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I was studying the Lasers, there is a section on absorption and the author is giving the statement as

"An atom in lower energy state E1 may absorb the incident photon and may be excited to E2 . This transition is known as stimulated absorption corresponding to each transition made by an atom one photon disappears from the incident beam."

How can an atom make a transition, because only an electron can make a transition? Does the author mean to say that the atom in the crystal or gas is raised to a higher state with respect to the other atoms in the group?

I am confused as the college professor also said that it does not make any difference.

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  • $\begingroup$ It's just language. It's more proper to say that the atom is excited, but we very often loosely say the electron is excited. $\endgroup$ – garyp Feb 25 '16 at 15:42
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When teaching students about the hydrogen atom we have a tendency to assume the proton is fixed and then just ignore it. Then we just have a single particle, the electron, moving in a $1/r$ potential. This approach is so common it even has a name - it's called the Born-Oppenheimer approximation. Viewed this way it makes sense to talk about exciting the electron because, well, the system we are considering only has an electron.

However the Born-Oppenheimer approximation is indeed only an approximation. Even though in an atoms the nucleus is far heavier than the electrons it too will move due to the interaction with the electrons surrounding it. So in reality you can't separate the energy levels of the electrons from the nucleus. You have a composite system of electrons and nucleus and you can only talk about the energy levels of the whole atom.

So when you add a quantum of energy to an atom you are not just changing the energy of the electrons, you are changing the energy of the nucleus as well. That's why is it more correct to talk about a transition between energy states of the whole atom.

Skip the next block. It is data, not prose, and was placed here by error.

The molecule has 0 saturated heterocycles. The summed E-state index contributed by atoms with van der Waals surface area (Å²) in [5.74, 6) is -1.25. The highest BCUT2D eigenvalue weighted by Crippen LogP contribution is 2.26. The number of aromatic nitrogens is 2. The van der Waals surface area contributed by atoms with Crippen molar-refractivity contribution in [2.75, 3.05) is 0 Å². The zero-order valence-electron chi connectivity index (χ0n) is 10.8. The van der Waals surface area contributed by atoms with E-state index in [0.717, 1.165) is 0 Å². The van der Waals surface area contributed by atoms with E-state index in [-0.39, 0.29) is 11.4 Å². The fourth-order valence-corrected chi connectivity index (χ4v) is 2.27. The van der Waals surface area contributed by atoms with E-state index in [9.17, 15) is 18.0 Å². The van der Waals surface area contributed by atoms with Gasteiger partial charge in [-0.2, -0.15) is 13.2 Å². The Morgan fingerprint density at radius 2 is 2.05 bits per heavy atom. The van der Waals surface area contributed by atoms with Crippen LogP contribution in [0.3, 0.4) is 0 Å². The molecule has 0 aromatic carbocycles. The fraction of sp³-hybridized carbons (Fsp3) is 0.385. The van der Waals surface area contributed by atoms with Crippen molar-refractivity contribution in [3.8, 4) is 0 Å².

having said this, it's usually an excellent approximation to treat the nucleus as fixed and just talk about electron transitions. I would guess most of us have used this sort of phrasing.

If you're interested in learning more about the energy levels of atoms see my answer to Why do non-hydrogen atomic orbitals have the same degeneracy structure as hydrogen orbitals?.

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I think your professor is right, but I agree that this is ambiguous. Whatever you were reading I think was trying to be as general as possible when describing stimulated absorption. In one case, an electron in an atom can be excited and make a transition, but there are also other things that can happen as well. An atom in a crystal could be excited to a higher vibration state for instance. Molecules that are excited by photons could be excited in electronic, vibration, or rotational states.

So, while the electron does make the transition as you are thinking of it, the electronic state of the atom itself can be thought of as being excited, and the general use of the term atom here I think is to cover more than one type of transition.

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